Over the past year, I have been working with a program called ArcGIS, which is a computer program for layering different types of information onto readable maps. For this project, it allows the burials to be put into a geographical context placing Békés 103 on the map. ArcGIS has been essential in answering questions about the organization of the cemetery, as well as always remembering where the burials were. It is the perfect way to organize all of the information that can be recorded/discovered about each grave. In the program, attached to the map is an attribute table, which can hold all of the measurements, stylistic details, and grave information for each burial and feature. The table is key in showing the patterns that could possibly be observed across the site because a wonderful tool in ArcGIS can isolate specific attributes. This means that if someone wanted to see all the vessels with a spiral decoration, for instance, it could search for them, and then highlight vessels with that decoration.
Ádám and I have now started to record the measurements into the future attribute table, and since we have the reconstructions in front of us it is very exciting! Patterns will be a lot easier to see, and this map in ArcGIS can be useful for many different projects. All 61 burials that have been uncovered so far are on the map, and most of the reconstructions are available so we can now take physical measurements of the vessels. Ádám and I have been corresponding over the past year and a half to work on the organization and coding of the urns, bowls, and cups attached to each of the graves. Ádám has worked across many Bronze Age sites, and is always making connections to things he has studied or seen before including specific decorations. Our goal this summer is to take all the measurements like the height, width, and rim thickness while we can and start filling out the future attribute table that will eventually go into ArcGIS.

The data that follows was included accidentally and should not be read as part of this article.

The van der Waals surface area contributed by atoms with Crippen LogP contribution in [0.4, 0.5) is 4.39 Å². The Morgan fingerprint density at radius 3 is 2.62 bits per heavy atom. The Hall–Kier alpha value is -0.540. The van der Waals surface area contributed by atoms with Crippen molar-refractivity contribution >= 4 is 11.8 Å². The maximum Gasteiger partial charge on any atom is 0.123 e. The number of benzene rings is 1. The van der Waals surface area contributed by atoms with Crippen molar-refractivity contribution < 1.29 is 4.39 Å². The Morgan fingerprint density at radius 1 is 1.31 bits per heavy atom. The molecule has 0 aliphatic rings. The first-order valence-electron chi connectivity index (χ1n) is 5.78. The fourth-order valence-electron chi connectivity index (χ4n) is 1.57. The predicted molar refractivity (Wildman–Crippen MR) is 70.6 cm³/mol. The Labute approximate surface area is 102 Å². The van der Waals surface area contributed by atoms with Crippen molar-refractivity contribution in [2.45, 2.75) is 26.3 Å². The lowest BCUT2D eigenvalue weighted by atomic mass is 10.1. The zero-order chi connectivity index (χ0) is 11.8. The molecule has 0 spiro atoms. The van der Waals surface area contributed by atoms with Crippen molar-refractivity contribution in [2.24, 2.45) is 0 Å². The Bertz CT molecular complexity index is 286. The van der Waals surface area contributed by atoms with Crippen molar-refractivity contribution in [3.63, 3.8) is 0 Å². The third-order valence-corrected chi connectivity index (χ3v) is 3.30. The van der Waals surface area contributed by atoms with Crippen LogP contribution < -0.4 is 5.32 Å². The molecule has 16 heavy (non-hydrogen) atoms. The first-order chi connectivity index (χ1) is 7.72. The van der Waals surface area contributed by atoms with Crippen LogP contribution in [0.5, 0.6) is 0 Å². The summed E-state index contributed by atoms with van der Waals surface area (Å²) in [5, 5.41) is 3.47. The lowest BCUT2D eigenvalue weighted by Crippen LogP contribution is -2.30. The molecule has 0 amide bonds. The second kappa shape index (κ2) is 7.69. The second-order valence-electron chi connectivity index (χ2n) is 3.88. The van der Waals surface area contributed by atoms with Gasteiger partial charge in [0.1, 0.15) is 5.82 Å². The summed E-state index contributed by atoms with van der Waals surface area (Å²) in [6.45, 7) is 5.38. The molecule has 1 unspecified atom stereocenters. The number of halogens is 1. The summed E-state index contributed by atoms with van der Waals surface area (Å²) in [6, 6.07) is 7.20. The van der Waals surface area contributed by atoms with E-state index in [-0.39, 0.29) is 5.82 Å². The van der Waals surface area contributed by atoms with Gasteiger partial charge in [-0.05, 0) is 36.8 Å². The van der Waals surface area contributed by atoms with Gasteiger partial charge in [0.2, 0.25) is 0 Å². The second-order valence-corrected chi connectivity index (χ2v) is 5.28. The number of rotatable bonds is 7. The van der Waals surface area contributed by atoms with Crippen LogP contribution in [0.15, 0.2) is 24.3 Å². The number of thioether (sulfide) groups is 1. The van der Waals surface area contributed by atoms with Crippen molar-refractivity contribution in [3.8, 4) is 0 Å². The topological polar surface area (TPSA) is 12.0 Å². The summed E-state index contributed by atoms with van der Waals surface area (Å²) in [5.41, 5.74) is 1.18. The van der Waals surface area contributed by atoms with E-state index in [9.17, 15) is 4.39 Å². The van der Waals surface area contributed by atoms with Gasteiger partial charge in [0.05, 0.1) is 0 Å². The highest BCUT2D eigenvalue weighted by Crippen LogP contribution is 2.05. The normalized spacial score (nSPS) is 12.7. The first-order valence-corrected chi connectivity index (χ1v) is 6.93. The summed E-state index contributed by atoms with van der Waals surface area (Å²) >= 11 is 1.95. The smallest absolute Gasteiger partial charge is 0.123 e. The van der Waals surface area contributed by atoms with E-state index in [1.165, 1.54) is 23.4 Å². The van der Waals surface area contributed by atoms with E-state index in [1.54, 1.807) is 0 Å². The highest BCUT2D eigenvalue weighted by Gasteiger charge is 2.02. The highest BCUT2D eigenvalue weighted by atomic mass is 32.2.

There are many questions I seek to answer with the ceramic information, and more come up everyday. What are the boundaries of the cemetery? Is there a reason explaining the variation in the size of the urns and vessels? Are there specific decorations only found in one section of the cemetery? In the end all the information will come together to help get a clearer picture into the people who called this area home, and hopefully make connections to other sites in Hungary!